EAST LANSING, Mich. -- The Big Ten will no doubt present its share of stiff challenges and occasional heartbreak for the Huskies when they make their grand entrance next season.
But if the Huskies were worried about making a good first impression in their initial foray into Big Ten territory as an official soon-to-be member of the conference, well, they shouldn't have fretted.
Facing a Michigan State team that was already reeling from the suspension without pay of Coach Mel Tucker, embroiled in sexual harassment accusations that have roiled the program, Washington made the Spartans look like a nonconference pushover Saturday with a 41-7 victory. The game wasn't as close as the score would indicate.
On this day, Sparty was not throwing a party, unless it was a pity party. It was complete and utter domination by a Husky team that lifted its record to 3-0 and showed that their No. 8 national ranking was not an oversell.
It's impossible to know how much Michigan State's turmoil affected its play, but there was no visible semblance of the Spartans rallying around the new staff. What's not impossible to know, or at least plausibly surmise, is that the Huskies could have probably scored 70 had Coach Kalen DeBoer not mercifully pulled quarterback Michael Penix Jr. and the starters midway through the third quarter and toned down the game plan in the second half.
And it was still a rout for the ages. In program history that dates back to 1918, Michigan State had never given up more total yards of offense in a game than the 713 amassed by the Huskies. And that total was second in Husky history only to the 734 they had in their 1996 dismantling of San Jose State. That's the game renowned for Corey Dillon rushing for 222 yards and four touchdowns -- in the first quarter.
The Huskies' most recent excursion into Big Ten territory two years ago hadn't gone so well, of course. They got throttled in the Big House in Ann Arbor by Michigan the week after Montana had sent their season spiraling irreversibly with a devastating season-opening upset. It would go downhill from there.
But in the Moderately Large House in East Lansing, Washington showed that last year's 39-28 win over Michigan State in Seattle, in which UW led 29-8 at halftime, was a precursor, not an aberration. Spartan Stadium is known colloquially as "The Woodshed," which is an apt description of where Michigan State got taken by the Huskies on Saturday.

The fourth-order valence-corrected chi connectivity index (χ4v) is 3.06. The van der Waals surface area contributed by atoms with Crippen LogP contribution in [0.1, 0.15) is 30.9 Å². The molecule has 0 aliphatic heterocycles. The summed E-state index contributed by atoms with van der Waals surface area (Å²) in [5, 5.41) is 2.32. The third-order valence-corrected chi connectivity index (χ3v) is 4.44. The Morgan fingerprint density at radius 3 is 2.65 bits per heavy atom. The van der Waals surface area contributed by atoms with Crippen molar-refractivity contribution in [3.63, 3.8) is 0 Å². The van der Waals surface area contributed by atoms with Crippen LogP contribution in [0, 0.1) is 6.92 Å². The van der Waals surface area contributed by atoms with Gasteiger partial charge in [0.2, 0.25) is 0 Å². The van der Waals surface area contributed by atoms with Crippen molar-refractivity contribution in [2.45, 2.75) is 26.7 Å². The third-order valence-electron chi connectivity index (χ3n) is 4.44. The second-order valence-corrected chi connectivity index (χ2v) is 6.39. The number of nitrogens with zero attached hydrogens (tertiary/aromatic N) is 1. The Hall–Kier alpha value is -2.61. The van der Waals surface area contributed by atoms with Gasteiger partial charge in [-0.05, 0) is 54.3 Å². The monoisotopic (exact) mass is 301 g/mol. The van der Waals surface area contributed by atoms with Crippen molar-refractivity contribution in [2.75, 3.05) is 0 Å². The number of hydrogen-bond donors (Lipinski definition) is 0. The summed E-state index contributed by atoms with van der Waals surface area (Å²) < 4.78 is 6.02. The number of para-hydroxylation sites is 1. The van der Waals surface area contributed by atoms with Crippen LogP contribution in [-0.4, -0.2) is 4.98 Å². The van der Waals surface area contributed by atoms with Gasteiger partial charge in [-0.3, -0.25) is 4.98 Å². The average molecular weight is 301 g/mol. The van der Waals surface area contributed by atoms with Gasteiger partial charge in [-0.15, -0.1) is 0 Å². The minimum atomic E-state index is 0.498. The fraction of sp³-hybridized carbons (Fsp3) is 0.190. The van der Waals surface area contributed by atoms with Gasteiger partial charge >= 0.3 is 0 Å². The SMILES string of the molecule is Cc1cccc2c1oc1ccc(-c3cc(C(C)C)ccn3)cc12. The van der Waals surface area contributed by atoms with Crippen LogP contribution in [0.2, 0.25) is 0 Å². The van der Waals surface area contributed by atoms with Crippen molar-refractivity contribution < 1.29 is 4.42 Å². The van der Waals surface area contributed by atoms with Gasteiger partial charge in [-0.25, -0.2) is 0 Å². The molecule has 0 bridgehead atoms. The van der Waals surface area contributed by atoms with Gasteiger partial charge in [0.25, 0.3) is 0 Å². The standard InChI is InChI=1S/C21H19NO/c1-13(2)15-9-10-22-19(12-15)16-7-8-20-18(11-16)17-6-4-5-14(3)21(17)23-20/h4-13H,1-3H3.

The student section was almost completely cleared out midway through the third quarter. Most of the rest of the fans joined the exodus by the fourth quarter. It was the first game in the history of the stadium in which alcohol sales were allowed. The timing was apt.
"And we still left some stuff on the bone," said wide receiver Rome Odunze, assessing the Husky onslaught. "There were some drives we didn't score on."
DeBoer said the Huskies came to East Lansing intent on "sending a message" but elaborated that the message was just playing to their maximum level of execution and coping with a hostile road environment. Nothing more profound than that. And Odunze insisted there was no intention by the Huskies of alerting the Big Ten of what they have in store down the road.
"I feel like we are really focused in on this season," he said. "We haven't paid too much attention about [the pending conference change]. Of course, it's something that you can't completely ignore is happening. So, we understood that we use that as extra motivation. But it really wasn't a big factor coming to this game. We're still in the Pac-12, so we're just getting our business done outside the conference."
But Odunze did acknowledge that the Michigan loss in Ann Arbor in 2021 didn't sit well with the players still around from that team.
"This last week [we were] thinking about the last time UW made a trip out to Michigan and how it went," he said. "There was definitely some bad blood with that. We had to come out here and show what we are now."
This game was like a documentary to introduce the Big Ten to what the Huskies are now, and what they hope to be in the future. In addition to the overwhelming barrage of total yards, the Huskies stifled Michigan State's attack and didn't lose their shutout until the previously unbeaten Spartans scored a TD with 5:58 left in the game against Husky reserves.
Washington's offense was impetuous and its defense impregnable, to steal from the classic Mike Tyson riff. Odunze caught eight passes for 180 yards. Ja'Lynn Polk had five for 118 yards. Jack Westover caught four passes, and three went for touchdowns. Jalen McMillan had 98 receiving yards before exiting with a leg injury that DeBoer said didn't appear serious. Penix hung around long enough to enhance his ever-more-persuasive Heisman Trophy case by completing 27 of 35 passes for 473 yards and 4 touchdowns.
At one point in the postgame news conference, someone asked DeBoer if he was "shocked" at how wide open the UW receivers were throughout the course of the game. Penix, sitting next to DeBoer on the podium, began shaking his head vigorously and mouthing, "No, no, not at all" before the coach could answer.
As for that "statement" to which DeBoer alluded: "We always want to be our best and show what we're capable of. And it's cool when that pays off in the production like we had tonight, because it really continues to just be a motivator for when we get back on the practice field this coming week."
A motivator for the rest of this promising Husky season -- and, they hope, a sneak preview of their potential when trips like this one to Big Ten territory will matter in the conference standings.